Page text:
Conference USA finds plenty of success early on in what proves to be an up tempo game. With both Hasheem Thabeet and DeJuan Blair on the floor the Big East is too slow to consistently keep up with John Calipari’s crew in transition. Robert Dozier is the fastest open floor frontcourt player on either team and takes advantage, beating his defender up the floor several times for easy baskets. Jerel McNeal draws the assignment of covering Tyreke Evans, but struggles early due to the size he is giving up to the highly touted freshman. The gritty play of Terrence Williams keeps the Big East within striking distance at the half, only trailing by 8.
Rick Pittino decides to make some changes in the line up for the second half, replacing Blair with his own Earl Clark, allowing the Big East to keep pace more in transition. The tremendous length of Clark and Thabeet starts to make things very difficult for C-USA around the rim and they are forced to rely more on their perimeter game. With Clark on the floor now, the Big East is much more dangerous when they choose to run with the ball, now sporting four players capable of handling the rock while on the run. Jonny Flynn proves to be clutch for the umpteenth time this season by connecting on a three-pointer to put the Big East ahead by 2 with less than three minutes to go. That proves to be the winning basket, as the trio of starting backcourt players hits their free throws down the stretch in a come from behind win.
Final: Big East 84 – Conference USA 80
No. 5 Pac-10 vs. No. 1 ACC
Venue: Cameron Indoor Stadium
It’s east-versus-west in this exhilarating second semi-final match up. The similarities between these two squads are striking. Both teams feature lightning quick points guards, sweet shooting 2s, super athletic small forwards and formidable big men.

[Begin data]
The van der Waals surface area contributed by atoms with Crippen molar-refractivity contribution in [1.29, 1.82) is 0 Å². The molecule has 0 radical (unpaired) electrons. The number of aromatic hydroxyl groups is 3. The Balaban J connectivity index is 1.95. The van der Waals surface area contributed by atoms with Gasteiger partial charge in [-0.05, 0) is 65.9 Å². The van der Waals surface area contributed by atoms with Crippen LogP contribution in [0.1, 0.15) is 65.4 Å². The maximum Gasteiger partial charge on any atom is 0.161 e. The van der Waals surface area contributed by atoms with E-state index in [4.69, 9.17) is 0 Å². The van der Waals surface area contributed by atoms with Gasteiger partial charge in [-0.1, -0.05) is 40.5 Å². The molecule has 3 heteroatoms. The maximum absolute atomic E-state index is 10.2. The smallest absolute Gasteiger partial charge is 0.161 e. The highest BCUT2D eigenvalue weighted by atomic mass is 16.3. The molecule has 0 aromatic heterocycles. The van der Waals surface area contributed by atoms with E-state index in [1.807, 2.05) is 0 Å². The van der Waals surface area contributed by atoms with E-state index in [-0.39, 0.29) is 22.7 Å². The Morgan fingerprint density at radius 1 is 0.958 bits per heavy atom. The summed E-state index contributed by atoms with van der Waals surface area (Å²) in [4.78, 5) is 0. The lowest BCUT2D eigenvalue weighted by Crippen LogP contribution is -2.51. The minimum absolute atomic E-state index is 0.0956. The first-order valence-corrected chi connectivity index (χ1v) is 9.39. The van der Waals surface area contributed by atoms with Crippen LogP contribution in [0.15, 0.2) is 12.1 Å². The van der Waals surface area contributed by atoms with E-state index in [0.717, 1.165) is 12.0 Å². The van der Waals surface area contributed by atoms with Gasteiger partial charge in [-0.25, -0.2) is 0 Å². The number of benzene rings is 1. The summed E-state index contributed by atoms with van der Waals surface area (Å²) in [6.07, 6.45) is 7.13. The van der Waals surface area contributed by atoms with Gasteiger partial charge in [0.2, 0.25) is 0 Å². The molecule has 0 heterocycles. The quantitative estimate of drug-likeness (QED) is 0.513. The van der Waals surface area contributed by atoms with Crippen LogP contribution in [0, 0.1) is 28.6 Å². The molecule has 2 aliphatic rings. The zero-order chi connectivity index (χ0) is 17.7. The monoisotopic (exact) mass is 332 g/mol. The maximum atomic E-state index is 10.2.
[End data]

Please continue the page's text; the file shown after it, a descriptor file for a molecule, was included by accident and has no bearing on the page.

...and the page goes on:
The first half is an offensive slugfest, each team taking the others best shot and trading baskets. There are no less than half a dozen 6-0 runs in the opening 20 minutes with both Ty Lawson and Darren Collison wracking up the assists. As expected in a game of this style, Chase Budinger and Gerald Henderson are having the most success as they are able to get out in the open floor and use their freakish vertical leaping abilities to finish fast break after fast break.
After the half, things start to slow down and surprisingly, the Pac-10 starts to inch ahead. While the ACC may have a bit more versatility across the board, they are getting beat up inside by the Pac-10 trio of Jordan Hill, Jeff Pendergraph and Jon Brockman. While Tyler Hansbrough can hold his own defensively on the block, Kyle Singler doesn’t have the upper body strength to keep from getting backed down. As was the case in their previous win over the Big 12, when the perimeter defenders start to double down on the low post, Darren Collison is able to get open looks from the outside and connect.
The ACC makes a strong push in the final few minutes of the game, but ultimately as is the case with Roy Williams’s Carolina teams at times, the offense simply wasn’t good enough to compensate for the defense in this game. It’s a close one, but the Pac-10 is steady at the charity stripe down the stretch to advance to the finals.
Final: Pac-10 79 – ACC 75
No. 5 Pac-10 vs. No. 3 Big East
Venue: Hinkle Fieldhouse
The Pac-10 vying for the best conference in the country? C’mon, what’s a college basketball tournament without a little bit of a Cinderella story.